"General Pigot was second in command of the army under Sir R. Abercromby, and was landed at Malta to make way for General Hutchinson to be second, who was a great favorite. A General Officer told a friend of mine that he might perceive Sir Ralph's opinion of the improbability of Malta surrendering by his giving the command to Pigot, who had orders to act only on the defensive, and it was agreed on between Lord Keith and Sir Ralph to withdraw our forces from Malta the first week in October, and it would have been done before, but from my sanguine report. Luckily for the credit of our country, it surrendered in September; the blockade of Malta has certainly contributed to strengthen the high opinion foreigners entertain of our naval abilities and wonderful perseverance. I expect Hallowell at Malta soon by whom I shall write more fully. I am very happy to hear that the worthy Sir William and my dear sister Hamilton are well. I beg my best respects to them.
"Troubridge has proved himself my warm friend, he has endeavoured to get me established at Malta, and has spoken in his strong language very fully his sentiments. Ministers may be sorry, when it is too late, at not having complied with the wishes of the Maltese. Adieu, my dear Lord, may God continue to protect you, and increase your prosperity, is the fervent prayer of
"Your Lordship's obliged and devoted,
"alexander John Ball."
1 These are wanting.
The following is from the Danish Adjutant-General, Lindholm:—
"His Britannic Majesty's brig the Kite,
"My Lord, "I have this moment received a letter from his Royal Highness the Crown Prince, who has given me orders to communicate to your Lordship that on the evening of the 8th, some English officers were on shore at Copenhagen, from his Majesty's schooner the Eling, and that some dispute had arisen between them and the populace of that city, but fortunately being near the guard, the officers thereof interfered immediately, and prevented any injury being done. The irritation of the people must be occasioned by the capture of our West India possessions, and from their idea that the capitulation is severer than they could have expected, considering the nature of the dispute between the two countries, for until that news arrived Sir Thomas Williams, Captain Devonshire, and other officers were on shore, did me the honour to call on me, and walked about the city entirely unmolested, and as a proof that his Royal Highness has endeavoured to prevent any disrespect being paid to the British officers since that time he had ordered that a non-commissioned officer should attend them to interfere in case of need. It gives his Royal Highness pain that this circumstance should have happened, and he certainly will prevent any repetition thereof as much as lays in his power; but his Royal Highness thinks the surest and most effectual manner of preventing it, in the present moment of the displeasure of the people, is, that the British officers should not go on shore at that city until the so much wished for happy reconciliation is settled between the two Courts. I beg your Lordship will excuse my not stating to you personally what I have the honour of writing, for in attempting to land last night at Kioge, it was so dark we could not find the harbour, and after being three hours in the boat we returned very wet to the Kite. I am awaiting the abatement of the wind to go on shore to shift myself, and if the weather is moderate I will certainly wait on yqur Lordship to-morrow; but if on the contrary it should be stormy, I pray your Lordship will have the kindness to send a small vessel as near the harbour of Kioge as is safe, in order to facilitate my wish of waiting on your Lordship as early as possible.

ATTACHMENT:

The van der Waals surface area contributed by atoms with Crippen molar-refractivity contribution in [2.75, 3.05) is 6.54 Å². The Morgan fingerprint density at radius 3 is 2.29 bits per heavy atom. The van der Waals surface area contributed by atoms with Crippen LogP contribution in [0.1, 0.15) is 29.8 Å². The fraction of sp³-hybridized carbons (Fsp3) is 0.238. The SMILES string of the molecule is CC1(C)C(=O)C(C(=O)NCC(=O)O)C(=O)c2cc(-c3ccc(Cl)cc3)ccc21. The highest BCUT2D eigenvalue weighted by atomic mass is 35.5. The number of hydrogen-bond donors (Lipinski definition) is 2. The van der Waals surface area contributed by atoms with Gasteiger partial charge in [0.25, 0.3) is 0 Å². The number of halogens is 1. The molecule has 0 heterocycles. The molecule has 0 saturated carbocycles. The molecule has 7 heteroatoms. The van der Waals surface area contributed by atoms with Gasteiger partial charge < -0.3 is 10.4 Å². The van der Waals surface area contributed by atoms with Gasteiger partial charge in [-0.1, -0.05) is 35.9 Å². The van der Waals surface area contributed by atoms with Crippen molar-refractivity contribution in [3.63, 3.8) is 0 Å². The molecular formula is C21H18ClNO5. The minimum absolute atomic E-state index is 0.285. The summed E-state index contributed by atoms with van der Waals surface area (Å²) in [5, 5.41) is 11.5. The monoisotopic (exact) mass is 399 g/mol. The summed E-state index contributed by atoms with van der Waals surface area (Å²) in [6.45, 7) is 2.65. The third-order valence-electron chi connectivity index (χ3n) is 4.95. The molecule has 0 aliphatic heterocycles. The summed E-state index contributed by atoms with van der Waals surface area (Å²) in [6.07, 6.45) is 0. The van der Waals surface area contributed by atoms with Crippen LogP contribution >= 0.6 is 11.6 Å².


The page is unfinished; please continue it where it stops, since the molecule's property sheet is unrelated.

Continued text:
"Your Lordship's kind reception of me yesterday, and the great attention and civility I experienced while on board the St. George, made that day one of the pleasantest of my life; but all the joy that arose in consequence thereof is damped by this very disagreeable and unpleasant communication which falls to my lot to be the conveyer of to your Lordship, as I assure your Lordship it is my private hope and I am sure it is also that of his Royal Highness, that this unpleasant accident may not be the cause of any coolness or alteration in the harmony that has subsisted since the conclusion of the armistice. With sentiments of the most unfeigned regard, I have the honour to subscribe myself, my Lord, "Your Lordship's most obedient, and most "Humble servant,
"The Right Honourable Lord Viscount Nelson,
Nelson, always alert, immediately wrote to express his hope that if any serious insult had been offered by any persons to British officers, they would be brought to punishment.
Adjutant-General Lindholm writes :—
"Kioge, June 11th, 1801. "My Lord,
"I beg your Lordship will excuse me for not having the honour to wait on you to-day, as I am very unwell, and wish to go to Copenhagen as soon as possible. I hear that a Midshipman from the Eling is the cause of a little trouble which was of no consequence. I was almost sure that our populace has- not been the aggressor, but I will not accuse any man. I hope and I wish that no animosity will exist between two nations who have been friends in many centuries.
"Permit me, my Lord, to ask if one of our frigates who is